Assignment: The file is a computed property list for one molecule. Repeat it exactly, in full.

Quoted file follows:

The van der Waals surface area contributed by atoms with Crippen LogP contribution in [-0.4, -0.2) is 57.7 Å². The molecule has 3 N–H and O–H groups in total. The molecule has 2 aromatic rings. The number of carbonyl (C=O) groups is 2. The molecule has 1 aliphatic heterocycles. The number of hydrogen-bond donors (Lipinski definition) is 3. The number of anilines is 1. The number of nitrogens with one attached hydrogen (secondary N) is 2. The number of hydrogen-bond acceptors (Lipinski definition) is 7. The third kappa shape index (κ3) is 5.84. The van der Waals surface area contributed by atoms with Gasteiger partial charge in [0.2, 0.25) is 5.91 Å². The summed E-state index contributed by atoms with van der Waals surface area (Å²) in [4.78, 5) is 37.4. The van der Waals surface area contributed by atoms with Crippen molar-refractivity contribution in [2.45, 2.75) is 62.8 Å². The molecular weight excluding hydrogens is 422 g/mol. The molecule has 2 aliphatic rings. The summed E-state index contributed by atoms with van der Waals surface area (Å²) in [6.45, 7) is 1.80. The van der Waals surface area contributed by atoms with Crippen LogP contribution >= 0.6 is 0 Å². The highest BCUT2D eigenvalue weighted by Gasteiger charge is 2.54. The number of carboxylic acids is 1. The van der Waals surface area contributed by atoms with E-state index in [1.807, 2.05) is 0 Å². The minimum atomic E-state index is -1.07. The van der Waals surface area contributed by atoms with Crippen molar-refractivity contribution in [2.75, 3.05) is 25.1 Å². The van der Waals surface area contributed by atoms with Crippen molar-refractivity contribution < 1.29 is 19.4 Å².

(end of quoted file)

The van der Waals surface area contributed by atoms with Crippen LogP contribution in [-0.4, -0.2) is 57.7 Å². The molecule has 3 N–H and O–H groups in total. The molecule has 2 aromatic rings. The number of carbonyl (C=O) groups is 2. The molecule has 1 aliphatic heterocycles. The number of hydrogen-bond donors (Lipinski definition) is 3. The number of anilines is 1. The number of nitrogens with one attached hydrogen (secondary N) is 2. The number of hydrogen-bond acceptors (Lipinski definition) is 7. The third kappa shape index (κ3) is 5.84. The van der Waals surface area contributed by atoms with Gasteiger partial charge in [0.2, 0.25) is 5.91 Å². The summed E-state index contributed by atoms with van der Waals surface area (Å²) in [4.78, 5) is 37.4. The van der Waals surface area contributed by atoms with Crippen molar-refractivity contribution in [2.45, 2.75) is 62.8 Å². The molecular weight excluding hydrogens is 422 g/mol. The molecule has 2 aliphatic rings. The summed E-state index contributed by atoms with van der Waals surface area (Å²) in [6.45, 7) is 1.80. The van der Waals surface area contributed by atoms with Crippen LogP contribution >= 0.6 is 0 Å². The highest BCUT2D eigenvalue weighted by Gasteiger charge is 2.54. The number of carboxylic acids is 1. The van der Waals surface area contributed by atoms with E-state index in [1.807, 2.05) is 0 Å². The minimum atomic E-state index is -1.07. The van der Waals surface area contributed by atoms with Crippen molar-refractivity contribution in [2.75, 3.05) is 25.1 Å². The van der Waals surface area contributed by atoms with Crippen molar-refractivity contribution < 1.29 is 19.4 Å².